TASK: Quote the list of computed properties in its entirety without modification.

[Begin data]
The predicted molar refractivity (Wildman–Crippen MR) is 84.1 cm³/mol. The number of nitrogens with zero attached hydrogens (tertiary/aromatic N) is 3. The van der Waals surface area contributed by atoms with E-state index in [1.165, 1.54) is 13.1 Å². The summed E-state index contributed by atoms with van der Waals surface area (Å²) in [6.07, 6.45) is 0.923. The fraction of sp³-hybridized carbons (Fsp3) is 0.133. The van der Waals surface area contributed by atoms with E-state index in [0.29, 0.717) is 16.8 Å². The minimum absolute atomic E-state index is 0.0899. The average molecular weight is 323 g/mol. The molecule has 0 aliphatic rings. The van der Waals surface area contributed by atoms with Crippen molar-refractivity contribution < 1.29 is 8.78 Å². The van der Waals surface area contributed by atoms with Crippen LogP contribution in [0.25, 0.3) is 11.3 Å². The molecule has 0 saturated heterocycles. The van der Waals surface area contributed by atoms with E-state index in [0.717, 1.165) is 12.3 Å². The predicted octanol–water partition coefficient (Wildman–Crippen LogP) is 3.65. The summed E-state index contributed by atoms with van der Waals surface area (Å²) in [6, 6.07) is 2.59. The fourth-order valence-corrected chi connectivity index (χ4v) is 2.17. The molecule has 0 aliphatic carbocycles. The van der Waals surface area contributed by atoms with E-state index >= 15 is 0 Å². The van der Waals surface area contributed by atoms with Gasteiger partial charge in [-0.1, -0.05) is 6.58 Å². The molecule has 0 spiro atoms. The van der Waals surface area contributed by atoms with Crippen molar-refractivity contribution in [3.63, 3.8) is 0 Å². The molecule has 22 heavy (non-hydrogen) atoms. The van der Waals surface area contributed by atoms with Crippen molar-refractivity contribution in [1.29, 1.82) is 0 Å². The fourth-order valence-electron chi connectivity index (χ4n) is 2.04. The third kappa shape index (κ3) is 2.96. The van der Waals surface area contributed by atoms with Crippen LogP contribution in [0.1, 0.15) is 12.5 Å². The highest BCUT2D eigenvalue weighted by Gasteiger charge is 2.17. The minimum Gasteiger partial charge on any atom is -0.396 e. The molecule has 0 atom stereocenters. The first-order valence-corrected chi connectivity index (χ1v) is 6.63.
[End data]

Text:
The predicted molar refractivity (Wildman–Crippen MR) is 84.1 cm³/mol. The number of nitrogens with zero attached hydrogens (tertiary/aromatic N) is 3. The van der Waals surface area contributed by atoms with E-state index in [1.165, 1.54) is 13.1 Å². The summed E-state index contributed by atoms with van der Waals surface area (Å²) in [6.07, 6.45) is 0.923. The fraction of sp³-hybridized carbons (Fsp3) is 0.133. The van der Waals surface area contributed by atoms with E-state index in [0.29, 0.717) is 16.8 Å². The minimum absolute atomic E-state index is 0.0899. The average molecular weight is 323 g/mol. The molecule has 0 aliphatic rings. The van der Waals surface area contributed by atoms with Crippen molar-refractivity contribution < 1.29 is 8.78 Å². The van der Waals surface area contributed by atoms with Crippen LogP contribution in [0.25, 0.3) is 11.3 Å². The molecule has 0 saturated heterocycles. The van der Waals surface area contributed by atoms with E-state index in [0.717, 1.165) is 12.3 Å². The predicted octanol–water partition coefficient (Wildman–Crippen LogP) is 3.65. The summed E-state index contributed by atoms with van der Waals surface area (Å²) in [6, 6.07) is 2.59. The fourth-order valence-corrected chi connectivity index (χ4v) is 2.17. The molecule has 0 aliphatic carbocycles. The van der Waals surface area contributed by atoms with E-state index >= 15 is 0 Å². The van der Waals surface area contributed by atoms with Gasteiger partial charge in [-0.1, -0.05) is 6.58 Å². The molecule has 0 spiro atoms. The van der Waals surface area contributed by atoms with Crippen molar-refractivity contribution in [3.63, 3.8) is 0 Å². The molecule has 22 heavy (non-hydrogen) atoms. The van der Waals surface area contributed by atoms with Crippen molar-refractivity contribution in [1.29, 1.82) is 0 Å². The fourth-order valence-electron chi connectivity index (χ4n) is 2.04. The third kappa shape index (κ3) is 2.96. The van der Waals surface area contributed by atoms with Crippen LogP contribution in [0.1, 0.15) is 12.5 Å². The highest BCUT2D eigenvalue weighted by Gasteiger charge is 2.17. The minimum Gasteiger partial charge on any atom is -0.396 e. The molecule has 0 atom stereocenters. The first-order valence-corrected chi connectivity index (χ1v) is 6.63.